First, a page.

'That may well be true, but the little bit of excitement he gave everyone last June was typical of his no-nonsense attitude to life and is how he will be remembered by thousands of people.'
    Meanwhile, Brian Fitch, the Mayor of Brighton and Hove, said: 'Whilst he was elderly, he seemed in good health and had a lot going for him.
    'I will remember Bernie as a hard-working politician, as a great mayor of the city, and as someone who helped people.
    'Last year, when he made that escape from his care home to go to Normandy because he wanted to be part of the D-Day anniversary celebrations, it gained him worldwide coverage.
    'What I think he did that day was show a determination to achieve one of the things he believed in. He was a very lovely guy who cared about people.'



    Mr Jordan's disappearance sparked a police search on June 5 last year and his whereabouts was only uncovered when a younger veteran phoned later that night to say he had met Mr Jordan and he was safe








    The pensioner sneaked out of his care home and boarded a ferry to France before anyone had even noticed. He was given a hero's welcome on his return (pictured), having hit national headlines for his adventures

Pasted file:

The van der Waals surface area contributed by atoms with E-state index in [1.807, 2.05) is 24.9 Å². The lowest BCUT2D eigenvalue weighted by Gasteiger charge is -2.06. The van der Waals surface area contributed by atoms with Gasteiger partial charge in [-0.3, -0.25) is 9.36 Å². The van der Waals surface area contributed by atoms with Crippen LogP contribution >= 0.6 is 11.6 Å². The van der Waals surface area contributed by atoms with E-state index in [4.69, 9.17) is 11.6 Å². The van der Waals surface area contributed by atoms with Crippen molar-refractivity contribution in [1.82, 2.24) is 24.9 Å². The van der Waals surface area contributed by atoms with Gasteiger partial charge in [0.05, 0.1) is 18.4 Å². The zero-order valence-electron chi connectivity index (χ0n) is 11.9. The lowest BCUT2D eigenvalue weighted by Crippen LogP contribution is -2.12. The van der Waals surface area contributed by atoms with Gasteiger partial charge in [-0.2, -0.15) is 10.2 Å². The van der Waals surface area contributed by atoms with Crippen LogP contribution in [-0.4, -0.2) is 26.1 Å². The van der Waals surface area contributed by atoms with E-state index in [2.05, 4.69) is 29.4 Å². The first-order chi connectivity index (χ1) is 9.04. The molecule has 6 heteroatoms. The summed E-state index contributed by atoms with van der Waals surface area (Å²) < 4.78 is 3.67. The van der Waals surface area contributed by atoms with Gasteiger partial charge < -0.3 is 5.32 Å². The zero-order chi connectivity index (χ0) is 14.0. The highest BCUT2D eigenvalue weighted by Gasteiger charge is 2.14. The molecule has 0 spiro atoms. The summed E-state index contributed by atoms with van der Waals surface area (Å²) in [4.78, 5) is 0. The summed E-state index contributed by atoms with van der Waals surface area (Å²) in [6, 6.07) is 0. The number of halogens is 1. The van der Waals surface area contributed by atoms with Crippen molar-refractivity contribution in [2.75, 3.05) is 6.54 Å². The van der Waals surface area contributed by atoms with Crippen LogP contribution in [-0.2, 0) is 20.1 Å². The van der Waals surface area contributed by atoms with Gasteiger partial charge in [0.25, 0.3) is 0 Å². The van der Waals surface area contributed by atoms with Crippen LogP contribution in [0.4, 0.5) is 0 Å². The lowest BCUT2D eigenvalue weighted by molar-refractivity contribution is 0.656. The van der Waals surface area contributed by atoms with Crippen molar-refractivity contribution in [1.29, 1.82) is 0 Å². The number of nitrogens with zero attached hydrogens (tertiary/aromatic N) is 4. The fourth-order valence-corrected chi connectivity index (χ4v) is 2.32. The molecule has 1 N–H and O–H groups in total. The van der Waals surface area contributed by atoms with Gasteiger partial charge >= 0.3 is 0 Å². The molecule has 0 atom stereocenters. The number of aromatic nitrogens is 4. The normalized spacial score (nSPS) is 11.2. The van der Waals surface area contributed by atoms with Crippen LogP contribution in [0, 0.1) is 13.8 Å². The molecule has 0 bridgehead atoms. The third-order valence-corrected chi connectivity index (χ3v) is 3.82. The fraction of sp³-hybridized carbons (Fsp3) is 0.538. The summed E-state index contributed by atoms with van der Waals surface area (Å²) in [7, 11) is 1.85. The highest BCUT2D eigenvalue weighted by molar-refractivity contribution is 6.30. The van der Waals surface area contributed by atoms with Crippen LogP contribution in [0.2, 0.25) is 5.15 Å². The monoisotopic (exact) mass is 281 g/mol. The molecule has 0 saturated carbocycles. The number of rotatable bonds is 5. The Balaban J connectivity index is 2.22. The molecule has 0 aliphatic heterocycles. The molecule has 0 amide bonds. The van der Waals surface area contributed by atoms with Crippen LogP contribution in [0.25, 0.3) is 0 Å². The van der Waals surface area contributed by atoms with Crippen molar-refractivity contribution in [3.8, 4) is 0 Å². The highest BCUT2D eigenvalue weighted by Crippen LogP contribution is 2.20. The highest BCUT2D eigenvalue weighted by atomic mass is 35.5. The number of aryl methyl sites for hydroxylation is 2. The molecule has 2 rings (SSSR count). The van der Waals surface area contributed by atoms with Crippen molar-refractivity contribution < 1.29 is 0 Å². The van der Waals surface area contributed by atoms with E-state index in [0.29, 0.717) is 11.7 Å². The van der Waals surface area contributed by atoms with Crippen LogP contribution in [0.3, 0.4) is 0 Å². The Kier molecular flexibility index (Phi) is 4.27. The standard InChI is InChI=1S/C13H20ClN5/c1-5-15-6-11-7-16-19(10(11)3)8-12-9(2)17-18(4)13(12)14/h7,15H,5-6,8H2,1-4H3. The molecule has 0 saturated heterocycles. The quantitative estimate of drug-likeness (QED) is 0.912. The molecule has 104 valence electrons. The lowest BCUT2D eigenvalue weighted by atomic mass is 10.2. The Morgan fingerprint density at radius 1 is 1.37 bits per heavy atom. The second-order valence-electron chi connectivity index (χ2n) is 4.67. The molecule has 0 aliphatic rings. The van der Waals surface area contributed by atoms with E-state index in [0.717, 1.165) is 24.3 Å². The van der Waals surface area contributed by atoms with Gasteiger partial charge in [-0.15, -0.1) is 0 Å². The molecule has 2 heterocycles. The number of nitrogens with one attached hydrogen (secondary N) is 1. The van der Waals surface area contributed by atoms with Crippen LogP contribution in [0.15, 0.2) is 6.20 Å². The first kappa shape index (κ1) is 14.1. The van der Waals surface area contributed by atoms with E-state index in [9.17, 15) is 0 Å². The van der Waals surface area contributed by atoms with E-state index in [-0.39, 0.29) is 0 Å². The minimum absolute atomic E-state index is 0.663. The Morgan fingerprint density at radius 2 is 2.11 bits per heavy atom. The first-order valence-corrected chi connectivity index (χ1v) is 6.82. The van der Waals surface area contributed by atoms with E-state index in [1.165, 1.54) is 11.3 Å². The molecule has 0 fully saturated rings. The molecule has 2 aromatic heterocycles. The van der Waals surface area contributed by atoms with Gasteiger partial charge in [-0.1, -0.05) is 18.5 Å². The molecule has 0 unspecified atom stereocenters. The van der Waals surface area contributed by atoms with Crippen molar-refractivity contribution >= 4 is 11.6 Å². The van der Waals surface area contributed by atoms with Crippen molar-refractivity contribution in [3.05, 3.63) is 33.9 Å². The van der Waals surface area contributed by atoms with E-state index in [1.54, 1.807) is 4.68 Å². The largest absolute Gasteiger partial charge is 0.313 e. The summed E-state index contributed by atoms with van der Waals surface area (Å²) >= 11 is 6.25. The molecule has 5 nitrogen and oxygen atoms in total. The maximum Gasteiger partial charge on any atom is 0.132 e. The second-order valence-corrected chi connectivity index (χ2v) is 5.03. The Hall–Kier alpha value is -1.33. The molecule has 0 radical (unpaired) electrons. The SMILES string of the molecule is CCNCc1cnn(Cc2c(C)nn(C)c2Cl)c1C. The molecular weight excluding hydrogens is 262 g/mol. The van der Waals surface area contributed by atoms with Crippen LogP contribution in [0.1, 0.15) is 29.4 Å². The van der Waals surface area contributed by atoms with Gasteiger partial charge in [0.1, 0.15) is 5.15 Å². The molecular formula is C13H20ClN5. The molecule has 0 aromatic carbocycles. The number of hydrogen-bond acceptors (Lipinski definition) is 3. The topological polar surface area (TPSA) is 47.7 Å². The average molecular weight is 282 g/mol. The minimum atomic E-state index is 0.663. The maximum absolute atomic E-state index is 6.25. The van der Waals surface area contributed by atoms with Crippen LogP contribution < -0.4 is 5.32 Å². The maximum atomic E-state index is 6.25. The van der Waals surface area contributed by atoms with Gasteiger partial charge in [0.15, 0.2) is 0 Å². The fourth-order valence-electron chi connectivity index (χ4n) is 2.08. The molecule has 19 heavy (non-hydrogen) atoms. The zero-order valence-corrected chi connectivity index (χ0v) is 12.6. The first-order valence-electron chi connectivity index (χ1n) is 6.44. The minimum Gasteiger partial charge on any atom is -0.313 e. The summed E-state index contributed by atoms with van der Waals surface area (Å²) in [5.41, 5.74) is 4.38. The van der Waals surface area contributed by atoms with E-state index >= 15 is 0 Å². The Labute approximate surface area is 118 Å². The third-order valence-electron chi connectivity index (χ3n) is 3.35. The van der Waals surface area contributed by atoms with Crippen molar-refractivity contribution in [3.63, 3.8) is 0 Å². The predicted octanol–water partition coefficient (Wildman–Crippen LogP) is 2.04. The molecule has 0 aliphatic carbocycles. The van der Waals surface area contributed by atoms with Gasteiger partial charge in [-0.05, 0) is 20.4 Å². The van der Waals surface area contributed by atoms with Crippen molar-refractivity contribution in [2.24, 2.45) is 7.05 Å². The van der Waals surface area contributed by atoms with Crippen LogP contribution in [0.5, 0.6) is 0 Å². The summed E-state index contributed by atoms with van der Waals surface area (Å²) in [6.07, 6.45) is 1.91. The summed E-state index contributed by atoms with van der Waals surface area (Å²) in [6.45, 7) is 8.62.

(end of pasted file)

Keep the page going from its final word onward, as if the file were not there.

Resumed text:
Mr Jordan, a former Royal Navy veteran, had vowed to return to Normandy this year.
    Asked by reporters last June if he would go back, he said: 'Yes, I expect so, if I am still here, definitely.'
    Brittany Ferries, which carried Mr Jordan on his trip across the Channel, had offered him free crossings to D-Day events for the rest of his life.
    A spokesman for the ferry company, which adopted Mr Jordan as its honorary veteran, said: 'We're particularly sad to hear this news.
    'It was a real honour to carry Bernie back to the beaches of Normandy in June, and during his time on board our ships he made many friends amongst our crew.
    'We had been looking forward to welcoming him back on board again this coming June when we were planning to roll out the red carpet for him.
    'Sadly, that's not now to be. Our thoughts are with Bernie's wife, family and friends.'
    Several high-profile celebrities also took to Twitter to pay tribute to Mr Jordan.